A graph describes the graphical depictions of a network in the way we showed it above. I have actually used the word earlier in the text without defining it since it has an intuitive explanation to it.
Networks can have a multitude of nodes and edges or just a handful as in our examples above. To think of a complex network, imagine the number of connections in social networks like facebook or the links between websites google is indexing. You can see an example of a more complex network graph with a vast number of nodes and edges below. Here is one example of Facebooks global network of connections built by a former intern in Facebook's data infrastructure engineering team. As you can see, using some context, in this case the outline of the continents on our planet can sometimes greatly increase the expressiveness of a network graph. In this case, you cannot focus on individual nodes or edges anymore but just see the truly magnificent pattern these nodes and edges create.
Network Theory, or more specifically the research into complex networks is also used to combat the spread of contagious diseases. You can find an interesting paper on the topic here and find a visualization below.
You might get a semblance of why I think this topic is very important based on the examples above. I actually think that it is one of the most important concepts to understand to prevail in our connected world and will give a short explanation of why below.
The Value of Network Theory
The theory of networks combines explanatory value and practical value like few others I know.
Network theory has very high practical value. There are many concepts that have theoretical value but do not really help you in everyday life. Network theory on the other hand can be of practical value for you, regardless of whether you want to analyze your social circle, build a startup or design a new transport system. Understanding it enables you to be a more effective manager, a more thoughtful friend and a better researcher.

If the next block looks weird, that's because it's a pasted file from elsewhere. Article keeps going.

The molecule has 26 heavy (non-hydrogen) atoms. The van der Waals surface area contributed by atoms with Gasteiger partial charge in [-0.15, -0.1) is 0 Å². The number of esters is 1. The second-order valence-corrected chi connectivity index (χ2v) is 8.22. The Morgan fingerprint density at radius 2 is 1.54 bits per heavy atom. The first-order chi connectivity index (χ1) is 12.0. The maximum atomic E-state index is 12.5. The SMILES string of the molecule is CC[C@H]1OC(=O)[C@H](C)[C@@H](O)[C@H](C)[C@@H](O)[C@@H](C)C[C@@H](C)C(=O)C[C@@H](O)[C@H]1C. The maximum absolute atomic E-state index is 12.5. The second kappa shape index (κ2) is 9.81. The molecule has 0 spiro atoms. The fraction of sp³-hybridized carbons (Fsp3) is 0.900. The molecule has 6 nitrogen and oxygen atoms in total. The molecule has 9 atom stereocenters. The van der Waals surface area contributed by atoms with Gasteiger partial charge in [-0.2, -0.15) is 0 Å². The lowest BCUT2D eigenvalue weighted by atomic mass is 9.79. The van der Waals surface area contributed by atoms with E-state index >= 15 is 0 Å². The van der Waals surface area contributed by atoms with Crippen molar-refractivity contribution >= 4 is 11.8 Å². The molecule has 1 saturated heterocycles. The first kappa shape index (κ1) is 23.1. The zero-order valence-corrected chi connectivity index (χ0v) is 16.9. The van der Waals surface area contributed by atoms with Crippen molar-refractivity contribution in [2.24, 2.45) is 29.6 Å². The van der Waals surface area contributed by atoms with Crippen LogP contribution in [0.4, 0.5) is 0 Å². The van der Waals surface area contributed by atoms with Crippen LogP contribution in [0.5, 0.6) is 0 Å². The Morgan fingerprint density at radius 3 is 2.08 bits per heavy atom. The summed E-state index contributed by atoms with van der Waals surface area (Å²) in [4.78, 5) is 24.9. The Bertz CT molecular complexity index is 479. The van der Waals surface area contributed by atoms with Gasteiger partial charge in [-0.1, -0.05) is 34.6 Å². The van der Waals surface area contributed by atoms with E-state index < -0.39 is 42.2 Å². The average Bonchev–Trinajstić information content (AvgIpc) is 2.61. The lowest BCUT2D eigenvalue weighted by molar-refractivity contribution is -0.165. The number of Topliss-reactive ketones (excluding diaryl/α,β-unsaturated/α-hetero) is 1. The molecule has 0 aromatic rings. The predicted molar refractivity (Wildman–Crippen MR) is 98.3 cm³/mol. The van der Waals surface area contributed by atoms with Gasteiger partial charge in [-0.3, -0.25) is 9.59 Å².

In addition to practical value, it has very strong explanatory value. A concept is truly powerful if it either explains a lot of different things or if it explains specific things in a lot of detail. The explanatory value of something is the product of the number of things it explains and the specificity of how well it does so. Only the greatest concepts can combine explaining many things very well. This is why physics and mathematics are such powerful areas. They are very precise and their foundational concepts can be used to explain a lot of different phenomena. The theory of networks is less precise than physics but the best theory to explain very fundamental areas like social networks or network effects in products. It also explains a lot of different areas as we explored above. So the first reason why network theory is important is because it has a lot of explanatory value. It helps you to understand the world.
This is the first part in a multi-part series I have planned on network effects. Once I publish the next articles, I will publish them here. If you like the above, feel free to follow me on Medium for my writing or on Twitter for my irregular thought blurbs.